Three Mortar Joint Options for the Perfect Installation

This video shows examples of the different ways to install and grout natural thin stone veneer choosing grout color, size, offset and even overgrouting. David Croteau of explains grouting options for dry, standard, and wide joints.

Thin Stone Veneer is available in Mosaic, Ledgestone, Ashlar, Square & Rectangular, Round and Stacked Stone shapes in both Flats and Corners. Read about Mortar Joint Options and How to Install Thin Stone Veneer.

When it comes to installing thin stone veneer, one of the aspects that can make the biggest effect aesthetically is the last step in the process, jointing. There are many different ways to fit natural thin stones together, each providing a different look and feel. Below are a few of the different techniques used by various masons.

#1 | Dry-Laid, Recessed, or Paper Thin Mortar Joints

Mortar is recessed approximately 1/2 inch from the face of stone. Mortar can be raked out or installed without pointing. The dry-laid appearance can have nice “shadow lines.”

One way to install natural stone is to dry fit the pieces together and show no grout between the pieces. This installation technique will require the most trimming and material waste.  Some shapes and colors may have a higher waste factor than others. This look is popular on interior applications and especially with the Ledgestone and Ashlar shaped products.

2 | Standard grout joints – Concave

Typical interior joint thickness: 1/4″ – 3/8″              |              Typical exterior joint size: 3/4″ – 1 1/2″

1/4 inch joint allows some leeway for a little less trimming, while maintaining a tight fit stone look. Typically the mortar is recessed approximately 1/4 inch from the stone face or it can be flush to face. It adds just enough to make it a little easier to accept irregularities in pieces of natural stone. It can also be a nice mix where it is not too modern, but not too rustic. This installation is most commonly used when installing the Mosaic and Square & Rectangular shapes. The amount of trimming/shaping required is moderate.

3 | Face Over Grout / Wide Joints

Face over grout is when the mortar/grout goes over some of the stone. This can be decorative or brushed over. A wide joint is when the stones are spaced over 1″ apart and the mortar is predominant in the installation. Typically seen in historic stone installations. Round and mosaic are the most popular shapes for this installation. This installation technique requires the least amount of trimming and yields the lowest waste factor.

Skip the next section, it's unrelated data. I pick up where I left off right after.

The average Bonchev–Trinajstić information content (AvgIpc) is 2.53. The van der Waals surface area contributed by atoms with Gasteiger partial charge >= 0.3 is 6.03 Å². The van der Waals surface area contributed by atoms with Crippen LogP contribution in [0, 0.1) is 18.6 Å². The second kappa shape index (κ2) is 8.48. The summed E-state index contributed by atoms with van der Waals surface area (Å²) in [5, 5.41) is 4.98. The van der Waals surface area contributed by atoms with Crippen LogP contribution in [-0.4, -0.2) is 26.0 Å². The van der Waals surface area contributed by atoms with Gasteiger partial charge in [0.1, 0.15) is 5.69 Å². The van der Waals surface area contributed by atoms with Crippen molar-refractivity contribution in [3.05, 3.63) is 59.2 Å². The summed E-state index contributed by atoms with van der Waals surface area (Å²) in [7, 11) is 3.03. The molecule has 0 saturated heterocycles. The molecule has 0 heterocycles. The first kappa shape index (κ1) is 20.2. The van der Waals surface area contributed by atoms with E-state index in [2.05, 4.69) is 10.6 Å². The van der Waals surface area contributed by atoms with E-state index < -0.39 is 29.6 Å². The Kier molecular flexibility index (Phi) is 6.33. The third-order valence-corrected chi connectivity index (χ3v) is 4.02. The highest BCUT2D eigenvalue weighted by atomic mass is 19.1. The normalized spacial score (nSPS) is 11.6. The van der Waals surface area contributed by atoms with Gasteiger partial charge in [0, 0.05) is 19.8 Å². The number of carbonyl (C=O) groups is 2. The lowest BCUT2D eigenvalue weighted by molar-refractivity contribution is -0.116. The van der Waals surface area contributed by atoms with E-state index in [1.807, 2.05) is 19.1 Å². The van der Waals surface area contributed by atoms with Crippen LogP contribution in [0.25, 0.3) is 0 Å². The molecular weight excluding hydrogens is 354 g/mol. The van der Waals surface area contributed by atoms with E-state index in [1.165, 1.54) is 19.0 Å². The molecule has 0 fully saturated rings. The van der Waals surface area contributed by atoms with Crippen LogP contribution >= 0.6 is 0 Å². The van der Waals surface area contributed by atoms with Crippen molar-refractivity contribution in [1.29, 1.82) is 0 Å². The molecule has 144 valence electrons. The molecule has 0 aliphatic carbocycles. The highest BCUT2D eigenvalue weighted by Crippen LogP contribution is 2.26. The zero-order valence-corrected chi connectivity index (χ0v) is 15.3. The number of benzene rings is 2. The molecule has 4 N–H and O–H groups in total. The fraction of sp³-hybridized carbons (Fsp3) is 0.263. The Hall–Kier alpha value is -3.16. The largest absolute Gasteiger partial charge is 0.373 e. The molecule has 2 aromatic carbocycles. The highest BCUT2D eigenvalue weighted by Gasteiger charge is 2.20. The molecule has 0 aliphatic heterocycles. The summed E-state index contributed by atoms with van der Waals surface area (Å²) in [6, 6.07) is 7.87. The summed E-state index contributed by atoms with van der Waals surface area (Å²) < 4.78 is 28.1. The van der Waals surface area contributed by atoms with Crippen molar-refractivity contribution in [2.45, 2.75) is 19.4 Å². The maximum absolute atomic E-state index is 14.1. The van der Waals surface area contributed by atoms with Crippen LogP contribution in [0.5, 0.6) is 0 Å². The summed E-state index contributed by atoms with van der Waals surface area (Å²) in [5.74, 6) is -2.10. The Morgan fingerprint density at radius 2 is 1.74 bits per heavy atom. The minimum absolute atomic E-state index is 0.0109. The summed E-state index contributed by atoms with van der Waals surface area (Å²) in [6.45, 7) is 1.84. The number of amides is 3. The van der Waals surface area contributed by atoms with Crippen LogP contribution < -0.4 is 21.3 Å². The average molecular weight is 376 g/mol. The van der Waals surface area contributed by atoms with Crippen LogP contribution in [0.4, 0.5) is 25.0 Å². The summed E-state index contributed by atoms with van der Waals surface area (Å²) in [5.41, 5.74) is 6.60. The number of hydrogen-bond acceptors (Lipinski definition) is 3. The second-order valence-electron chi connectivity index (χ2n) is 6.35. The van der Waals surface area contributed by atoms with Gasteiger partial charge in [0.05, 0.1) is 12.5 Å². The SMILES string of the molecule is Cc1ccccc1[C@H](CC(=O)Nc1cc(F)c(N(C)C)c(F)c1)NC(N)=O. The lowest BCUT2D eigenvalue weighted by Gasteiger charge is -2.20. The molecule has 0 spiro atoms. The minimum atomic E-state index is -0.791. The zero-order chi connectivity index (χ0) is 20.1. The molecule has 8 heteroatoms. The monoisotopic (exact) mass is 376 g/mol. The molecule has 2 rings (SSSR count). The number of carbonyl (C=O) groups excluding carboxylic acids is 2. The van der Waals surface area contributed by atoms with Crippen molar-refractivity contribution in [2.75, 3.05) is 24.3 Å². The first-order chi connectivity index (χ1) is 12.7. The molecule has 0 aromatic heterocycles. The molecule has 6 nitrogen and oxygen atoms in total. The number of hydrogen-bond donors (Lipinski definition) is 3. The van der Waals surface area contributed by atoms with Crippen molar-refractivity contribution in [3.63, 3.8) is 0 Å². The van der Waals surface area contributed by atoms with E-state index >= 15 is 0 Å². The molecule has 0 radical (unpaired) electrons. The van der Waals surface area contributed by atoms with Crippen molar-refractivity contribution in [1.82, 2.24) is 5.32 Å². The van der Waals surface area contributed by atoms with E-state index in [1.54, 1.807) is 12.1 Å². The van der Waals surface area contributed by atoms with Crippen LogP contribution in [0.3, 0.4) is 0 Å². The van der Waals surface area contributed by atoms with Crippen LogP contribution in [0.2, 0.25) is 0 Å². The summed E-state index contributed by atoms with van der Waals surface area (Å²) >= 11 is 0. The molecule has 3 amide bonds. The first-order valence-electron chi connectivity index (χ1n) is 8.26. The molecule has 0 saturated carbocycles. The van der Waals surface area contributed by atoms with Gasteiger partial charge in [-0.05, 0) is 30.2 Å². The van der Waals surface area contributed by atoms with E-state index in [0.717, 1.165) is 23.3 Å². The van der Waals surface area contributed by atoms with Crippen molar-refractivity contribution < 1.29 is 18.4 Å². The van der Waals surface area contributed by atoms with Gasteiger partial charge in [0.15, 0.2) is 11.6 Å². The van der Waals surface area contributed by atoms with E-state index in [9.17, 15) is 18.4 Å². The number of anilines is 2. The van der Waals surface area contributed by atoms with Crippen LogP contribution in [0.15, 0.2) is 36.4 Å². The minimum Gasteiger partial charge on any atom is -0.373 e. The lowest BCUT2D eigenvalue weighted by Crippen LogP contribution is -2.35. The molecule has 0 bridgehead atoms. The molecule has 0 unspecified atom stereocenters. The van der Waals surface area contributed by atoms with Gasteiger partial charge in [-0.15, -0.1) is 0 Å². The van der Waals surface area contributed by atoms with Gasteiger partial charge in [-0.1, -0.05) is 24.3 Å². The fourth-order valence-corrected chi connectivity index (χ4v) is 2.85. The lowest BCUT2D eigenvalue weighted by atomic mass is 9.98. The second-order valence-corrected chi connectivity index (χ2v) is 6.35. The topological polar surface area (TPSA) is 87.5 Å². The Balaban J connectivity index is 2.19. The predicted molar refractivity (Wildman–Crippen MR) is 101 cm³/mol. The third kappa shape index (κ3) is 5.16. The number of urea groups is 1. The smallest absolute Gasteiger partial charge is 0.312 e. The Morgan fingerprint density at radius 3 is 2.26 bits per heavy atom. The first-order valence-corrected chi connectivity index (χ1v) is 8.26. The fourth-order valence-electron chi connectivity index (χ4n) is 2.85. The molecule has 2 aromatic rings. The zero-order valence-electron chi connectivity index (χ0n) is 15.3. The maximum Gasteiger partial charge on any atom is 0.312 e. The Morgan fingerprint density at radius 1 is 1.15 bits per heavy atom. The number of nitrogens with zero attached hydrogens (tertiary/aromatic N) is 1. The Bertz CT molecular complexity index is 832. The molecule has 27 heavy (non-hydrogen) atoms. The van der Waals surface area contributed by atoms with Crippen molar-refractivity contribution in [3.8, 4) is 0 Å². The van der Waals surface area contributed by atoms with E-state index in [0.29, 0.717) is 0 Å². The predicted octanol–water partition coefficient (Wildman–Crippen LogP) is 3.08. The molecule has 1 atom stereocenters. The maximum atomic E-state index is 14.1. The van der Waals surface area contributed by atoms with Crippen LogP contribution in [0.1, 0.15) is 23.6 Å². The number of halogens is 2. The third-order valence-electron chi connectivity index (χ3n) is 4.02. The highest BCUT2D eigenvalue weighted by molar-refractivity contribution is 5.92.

Tips and Suggestions

Joints should be as consistent or uniform as possible. The project may have different colored pointing mortar which can also affect the look. The pointing mortar you can choose from a variety of colors from light gray to black will need to be decided based on the stone.  A mock-up is important before starting a project to finalize all of these details. A mason will make a panel (3’x4′ in size) installing the material based on the specifications you requested. You can then make changes and decide if this is what you would want your installation to look like or if you would like to make any changes. Once approved, the mason will use it as a guide while installing. When they have questions they can fall back on that for a guide.

  • Joints should be as consistent and uniform as possible
  • Colored mortar is available
  • Mock-ups are always recommended
  • Larger projects (2,500 SF+) may have lower waste factors. Smaller jobs (under 2,500 SF) may have much higher waste factors than listed above.

How to Calculate Your Waste Factor

Natural stone installation requires masonry techniques such as cutting, splitting, sorting, and trimming stones to fit the desired finished area. The amount of stone cut and/or trimmed during the installation process is referred to as the “waste factor”. The amount of waste per job is dependent on the project requirements including how tight the finished joints are desired to be. Tighter joints require more trimming which generates more waste. A higher waste factor requires more stone to be consumed.

For example, lets say you are looking to cover an area that is 100 ft x 10 ft (1,000 SF). Based on your mock up, you are expecting a 30% waste factor. This means that you will need to purchase 1,300 SF (1,000 SF + (1,000 SF x 30%) ) of material in order to cover the desired area.

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